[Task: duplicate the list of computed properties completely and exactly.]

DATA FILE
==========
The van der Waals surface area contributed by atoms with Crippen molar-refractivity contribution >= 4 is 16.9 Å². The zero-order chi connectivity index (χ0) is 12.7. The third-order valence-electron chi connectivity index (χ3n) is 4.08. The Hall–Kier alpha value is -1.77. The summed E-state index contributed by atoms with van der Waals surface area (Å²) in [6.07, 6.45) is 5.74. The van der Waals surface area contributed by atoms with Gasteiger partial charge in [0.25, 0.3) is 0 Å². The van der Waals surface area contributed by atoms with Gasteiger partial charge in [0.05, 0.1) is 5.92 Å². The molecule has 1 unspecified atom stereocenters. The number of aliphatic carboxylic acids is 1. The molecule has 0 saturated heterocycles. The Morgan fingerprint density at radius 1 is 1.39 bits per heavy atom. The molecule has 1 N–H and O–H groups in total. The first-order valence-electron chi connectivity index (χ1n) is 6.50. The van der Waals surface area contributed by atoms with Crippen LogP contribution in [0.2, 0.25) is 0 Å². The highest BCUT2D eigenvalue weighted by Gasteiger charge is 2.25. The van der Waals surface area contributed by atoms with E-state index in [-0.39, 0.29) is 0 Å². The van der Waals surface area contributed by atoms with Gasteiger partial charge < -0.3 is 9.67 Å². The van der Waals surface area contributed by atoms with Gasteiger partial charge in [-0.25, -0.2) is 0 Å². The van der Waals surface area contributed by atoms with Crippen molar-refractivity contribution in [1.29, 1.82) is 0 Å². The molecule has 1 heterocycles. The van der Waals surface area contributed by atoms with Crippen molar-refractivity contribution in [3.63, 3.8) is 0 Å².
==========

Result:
The van der Waals surface area contributed by atoms with Crippen molar-refractivity contribution >= 4 is 16.9 Å². The zero-order chi connectivity index (χ0) is 12.7. The third-order valence-electron chi connectivity index (χ3n) is 4.08. The Hall–Kier alpha value is -1.77. The summed E-state index contributed by atoms with van der Waals surface area (Å²) in [6.07, 6.45) is 5.74. The van der Waals surface area contributed by atoms with Gasteiger partial charge in [0.25, 0.3) is 0 Å². The van der Waals surface area contributed by atoms with Gasteiger partial charge in [0.05, 0.1) is 5.92 Å². The molecule has 1 unspecified atom stereocenters. The number of aliphatic carboxylic acids is 1. The molecule has 0 saturated heterocycles. The Morgan fingerprint density at radius 1 is 1.39 bits per heavy atom. The molecule has 1 N–H and O–H groups in total. The first-order valence-electron chi connectivity index (χ1n) is 6.50. The van der Waals surface area contributed by atoms with Crippen LogP contribution in [0.2, 0.25) is 0 Å². The highest BCUT2D eigenvalue weighted by Gasteiger charge is 2.25. The van der Waals surface area contributed by atoms with E-state index in [-0.39, 0.29) is 0 Å². The van der Waals surface area contributed by atoms with Gasteiger partial charge < -0.3 is 9.67 Å². The van der Waals surface area contributed by atoms with Gasteiger partial charge in [-0.25, -0.2) is 0 Å². The van der Waals surface area contributed by atoms with Crippen molar-refractivity contribution in [1.29, 1.82) is 0 Å². The molecule has 1 heterocycles. The van der Waals surface area contributed by atoms with Crippen molar-refractivity contribution in [3.63, 3.8) is 0 Å².